Porillo found a posting for the downtown branch on Kijiji. She was called into the restaurant, where she met with Black. He mostly asked about her expectations for the job. Once she said she was fine with how he described the job, she was given a shift for the next week.
Porillo said she was only paid for her first week of employment with $60 in cash, $100 less than what she was owed. Black promised her the rest for the next day, and after she sent several reminder emails, she received $175 in an e-transfer. This transaction occurred in the middle of July.
She did not receive paystubs — nor any further payment from the restaurant.
“He would give excuses like he was waiting for a business loan, and it would take 10 days to get the money,” Porillo said. “After 10 business days, none of that even happened.”
According to her schedules, Porillo earned $911 gross. Porillo continually asked Walker’s about this payment but never received replies to any of her subsequent emails regarding wages.
On Aug. 15, Porillo told Black she would not be coming in for her next shift and that she was resigning. Her pay was still unresolved. Two days later, after Black had not responded, she reached out to the restaurant’s owner, Robert Pouliot.
Her email raised the pay issue to Pouliot, that she had been paid for 1.5 of eight weeks worked, but again, received no response. In a final email to both Black and Pouliot, she asked one last time about pay.
“I would truly appreciate a quick response from either of you on when I can expect to receive remuneration for the weeks I have worked,” she said. “I would prefer to resolve this issue without involving a third party.”
Since then, Porillo has also filed an ESA claim for her $681 in payment. She has been assigned an agent but there is no progress as of yet.
Porillo, Huffman and other employees eventually quit, and soon resolved to organize.
A protest was organized after another two employees were hired in the fall of 2018. They were Hunter Healy and Oliver Taylor, both local high school students looking for part-time work. Healy’s and Taylor’s parents lead the charge, rallying their families and neighbors for support.
The rest of the attendees were garnered through social media posts.
The group first protested at the downtown location the night of Nov. 28 and continued throughout the week. Around a dozen people picketed the restaurant’s front door.
The manager at the time, John Cameron, came out to urge the protestors to leave and contacted police. Cameron told the Gazette at the protest that owner Pouliot told him all wage disputes had been dealt with. But during a standoff between Cameron and Huffman’s boyfriend, Cameron said that he knew some employees had not been paid and he himself was missing wages.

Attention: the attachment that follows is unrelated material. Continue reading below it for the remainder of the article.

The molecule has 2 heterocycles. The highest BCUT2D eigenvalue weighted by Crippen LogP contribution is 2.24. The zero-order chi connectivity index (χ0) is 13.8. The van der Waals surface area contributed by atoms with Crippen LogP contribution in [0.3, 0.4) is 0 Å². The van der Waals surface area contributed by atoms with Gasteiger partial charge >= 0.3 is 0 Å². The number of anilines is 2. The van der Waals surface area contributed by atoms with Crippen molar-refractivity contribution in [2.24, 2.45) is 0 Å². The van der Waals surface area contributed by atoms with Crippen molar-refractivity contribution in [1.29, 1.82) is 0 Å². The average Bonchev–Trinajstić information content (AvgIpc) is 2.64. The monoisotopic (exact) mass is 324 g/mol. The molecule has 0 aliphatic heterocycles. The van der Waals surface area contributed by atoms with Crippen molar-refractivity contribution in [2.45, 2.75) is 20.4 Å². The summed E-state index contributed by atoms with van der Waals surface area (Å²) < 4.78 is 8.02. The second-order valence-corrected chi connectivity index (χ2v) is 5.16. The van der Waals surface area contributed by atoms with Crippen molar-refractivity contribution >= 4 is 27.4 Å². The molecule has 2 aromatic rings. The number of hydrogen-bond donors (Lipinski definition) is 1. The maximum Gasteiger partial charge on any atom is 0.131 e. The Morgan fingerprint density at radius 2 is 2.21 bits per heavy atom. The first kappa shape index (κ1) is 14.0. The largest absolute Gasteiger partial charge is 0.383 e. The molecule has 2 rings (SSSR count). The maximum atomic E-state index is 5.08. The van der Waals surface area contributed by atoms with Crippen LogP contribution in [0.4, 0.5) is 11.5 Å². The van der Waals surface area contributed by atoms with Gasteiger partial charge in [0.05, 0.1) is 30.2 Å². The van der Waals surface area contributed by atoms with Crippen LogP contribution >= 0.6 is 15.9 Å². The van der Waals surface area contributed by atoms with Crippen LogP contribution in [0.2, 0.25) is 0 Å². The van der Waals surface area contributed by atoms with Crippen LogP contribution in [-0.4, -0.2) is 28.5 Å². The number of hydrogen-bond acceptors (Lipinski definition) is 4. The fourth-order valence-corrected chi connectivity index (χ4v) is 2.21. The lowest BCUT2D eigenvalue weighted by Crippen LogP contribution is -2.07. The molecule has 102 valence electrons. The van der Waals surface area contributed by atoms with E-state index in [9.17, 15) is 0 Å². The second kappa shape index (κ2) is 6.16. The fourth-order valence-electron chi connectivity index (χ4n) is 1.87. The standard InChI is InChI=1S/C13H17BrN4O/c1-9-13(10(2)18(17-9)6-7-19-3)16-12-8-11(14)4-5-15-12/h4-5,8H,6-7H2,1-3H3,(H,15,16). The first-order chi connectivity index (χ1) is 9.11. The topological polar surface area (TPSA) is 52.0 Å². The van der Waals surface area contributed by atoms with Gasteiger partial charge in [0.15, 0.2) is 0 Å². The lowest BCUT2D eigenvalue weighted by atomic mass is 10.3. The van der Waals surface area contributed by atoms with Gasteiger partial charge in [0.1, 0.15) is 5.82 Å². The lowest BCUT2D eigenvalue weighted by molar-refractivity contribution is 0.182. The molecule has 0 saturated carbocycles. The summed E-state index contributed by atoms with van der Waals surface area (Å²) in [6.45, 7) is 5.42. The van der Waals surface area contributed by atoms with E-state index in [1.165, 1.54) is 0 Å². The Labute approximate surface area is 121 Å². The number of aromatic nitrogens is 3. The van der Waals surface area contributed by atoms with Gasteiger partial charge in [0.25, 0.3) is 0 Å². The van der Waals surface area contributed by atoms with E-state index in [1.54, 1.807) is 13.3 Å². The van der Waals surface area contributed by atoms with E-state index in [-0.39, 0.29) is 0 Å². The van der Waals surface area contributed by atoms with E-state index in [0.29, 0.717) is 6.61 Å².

Since the initial protest, Cameron has joined protestors to fight for his own wages, handing out flyers through December outside of both Walker’s locations.
Healy, a 17-year-old Londoner, said he worked 24 hours at Walker’s but said he was not compensated for the $336 he should have earned.
Healy said he is pursuing his wages through a small-claims court in London.
Pouliot responds, but leaves questions unanswered
Pouliot told the CBC that Walker’s has suffered losses, causing him to miss wage payments; he claims these losses came from manager John Cameron, who began work in October. The CBC detailed criminal record information held by Cameron in several provinces, including convictions for theft and fraud.
Pouliot alleged to the CBC that Cameron stole money from the restaurant, though he was unable to prove the claim.
But even if Walker’s hit hard times in October, when Cameron started, it would not explain the payrolls Walker’s missed in the summer; Pouliot told the CBC that September was the first time he had missed a payroll, despite evidence to the contrary.
Though the Gazette asked repeatedly to speak with Pouliot about Huffman’s and Porillo’s payments, his employees and managers have always said he is unavailable.
Pouliot told the CBC he is working with the ministry to address the claims but Huffman and Porillo have yet to hear back from him.
While they wait, both will continue at school, hoping for word from either their former boss or the government.